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Old 04-10-2008, 04:47 PM   #25
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I don't understand.

AC ground is a "leak" to earth - to dissipate a short, spike or leak. The AC "ground" is a third wire that is neither live nor neutral.

DC ground is a common live circuit.

Surely, if you tie these two 'grounds" together you are looking for disaster on your 12v side if there is a spike in the AC circuit.

I am no expert however.
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Old 04-10-2008, 04:59 PM   #26
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My point exactly!

I just had my boat surveyed for new insurance, and the surveyor is telling me that ABYC requires the AC ground and the DC ground to be linked which it is not on my boat...never has been. I've since talked with my friend who owns a Swan and he says his boat does not tie them together either and he says it is something thjat European standards and American standards dissagree on.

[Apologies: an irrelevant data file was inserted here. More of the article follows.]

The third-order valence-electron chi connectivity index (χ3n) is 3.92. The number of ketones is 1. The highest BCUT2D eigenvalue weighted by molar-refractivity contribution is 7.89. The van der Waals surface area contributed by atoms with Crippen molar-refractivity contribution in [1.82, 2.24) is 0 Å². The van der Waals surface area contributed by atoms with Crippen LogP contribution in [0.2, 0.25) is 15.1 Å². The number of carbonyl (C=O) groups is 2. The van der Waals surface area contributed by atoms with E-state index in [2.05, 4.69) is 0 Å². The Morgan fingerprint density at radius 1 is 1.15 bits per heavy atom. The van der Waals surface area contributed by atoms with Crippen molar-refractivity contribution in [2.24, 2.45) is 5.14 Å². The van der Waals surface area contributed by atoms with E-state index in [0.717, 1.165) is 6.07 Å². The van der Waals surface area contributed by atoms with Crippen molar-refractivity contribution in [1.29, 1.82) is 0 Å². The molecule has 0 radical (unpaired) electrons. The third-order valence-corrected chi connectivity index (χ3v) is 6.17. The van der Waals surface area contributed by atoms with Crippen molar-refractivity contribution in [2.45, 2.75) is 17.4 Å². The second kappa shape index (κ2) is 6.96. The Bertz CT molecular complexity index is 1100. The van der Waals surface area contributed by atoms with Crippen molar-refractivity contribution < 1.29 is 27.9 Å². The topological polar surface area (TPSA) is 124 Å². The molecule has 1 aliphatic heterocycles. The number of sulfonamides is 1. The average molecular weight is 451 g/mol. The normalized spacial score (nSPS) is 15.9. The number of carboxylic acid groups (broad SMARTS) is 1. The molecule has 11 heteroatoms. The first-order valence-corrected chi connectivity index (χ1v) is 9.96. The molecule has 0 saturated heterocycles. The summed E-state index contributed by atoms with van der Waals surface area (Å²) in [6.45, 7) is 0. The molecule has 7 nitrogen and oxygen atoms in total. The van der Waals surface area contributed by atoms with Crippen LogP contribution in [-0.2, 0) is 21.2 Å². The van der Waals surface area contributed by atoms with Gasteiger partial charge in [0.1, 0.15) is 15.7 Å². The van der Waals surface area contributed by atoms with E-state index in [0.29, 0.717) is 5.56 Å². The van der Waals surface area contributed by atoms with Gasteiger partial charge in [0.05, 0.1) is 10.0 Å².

To me it make no sense....and I'm certainly not going to fix something that isn't broke.
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Old 04-10-2008, 07:30 PM   #27
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Does this site clarify the question on grounding (Earthing in British terminology)

Click on ACDC Grounding
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Old 04-12-2008, 03:02 PM   #28
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I don't think a common ground is a problem. When I installed an isolation transformer on my boat for the AC shore power input, I had two transformer output leads and I wondered to myself which one was the "hot" lead. Well it turns out it was totally up to me! With some trepidation I picked one and grounded it. Voila! the other lead is 110 volts AC hotter than the ground circuit. The boat was connected to marina shore power for several years after that and I never experienced any problems with stray currents causing electrolysis nor was I ever electrocuted while cleaning the bottom and bronze thru-hull fittings. The wiring is consistent with diagrams in a boat electrical system book by Charlie Wing (don't recall the title now). Anyway, just my 2-cents.